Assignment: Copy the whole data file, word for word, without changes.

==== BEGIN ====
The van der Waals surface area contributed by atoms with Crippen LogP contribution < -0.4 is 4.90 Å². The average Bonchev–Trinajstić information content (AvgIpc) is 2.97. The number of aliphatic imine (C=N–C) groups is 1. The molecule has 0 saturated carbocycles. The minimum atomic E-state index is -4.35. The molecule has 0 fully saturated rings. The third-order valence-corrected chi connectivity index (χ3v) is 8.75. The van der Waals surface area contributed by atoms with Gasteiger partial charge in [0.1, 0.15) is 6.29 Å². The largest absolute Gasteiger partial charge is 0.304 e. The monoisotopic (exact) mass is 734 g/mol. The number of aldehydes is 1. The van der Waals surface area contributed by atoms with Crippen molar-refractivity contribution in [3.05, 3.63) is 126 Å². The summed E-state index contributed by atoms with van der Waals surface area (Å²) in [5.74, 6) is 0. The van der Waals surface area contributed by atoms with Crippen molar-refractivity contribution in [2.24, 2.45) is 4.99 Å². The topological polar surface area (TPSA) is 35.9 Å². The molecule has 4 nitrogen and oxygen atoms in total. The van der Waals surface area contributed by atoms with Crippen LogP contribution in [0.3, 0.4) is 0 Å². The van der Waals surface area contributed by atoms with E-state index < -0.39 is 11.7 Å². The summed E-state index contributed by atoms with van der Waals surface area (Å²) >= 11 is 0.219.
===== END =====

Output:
The van der Waals surface area contributed by atoms with Crippen LogP contribution < -0.4 is 4.90 Å². The average Bonchev–Trinajstić information content (AvgIpc) is 2.97. The number of aliphatic imine (C=N–C) groups is 1. The molecule has 0 saturated carbocycles. The minimum atomic E-state index is -4.35. The molecule has 0 fully saturated rings. The third-order valence-corrected chi connectivity index (χ3v) is 8.75. The van der Waals surface area contributed by atoms with Gasteiger partial charge in [0.1, 0.15) is 6.29 Å². The largest absolute Gasteiger partial charge is 0.304 e. The monoisotopic (exact) mass is 734 g/mol. The number of aldehydes is 1. The van der Waals surface area contributed by atoms with Crippen molar-refractivity contribution in [3.05, 3.63) is 126 Å². The summed E-state index contributed by atoms with van der Waals surface area (Å²) in [5.74, 6) is 0. The van der Waals surface area contributed by atoms with Crippen molar-refractivity contribution in [2.24, 2.45) is 4.99 Å². The topological polar surface area (TPSA) is 35.9 Å². The molecule has 4 nitrogen and oxygen atoms in total. The van der Waals surface area contributed by atoms with Crippen LogP contribution in [0.3, 0.4) is 0 Å². The van der Waals surface area contributed by atoms with E-state index < -0.39 is 11.7 Å². The summed E-state index contributed by atoms with van der Waals surface area (Å²) >= 11 is 0.219.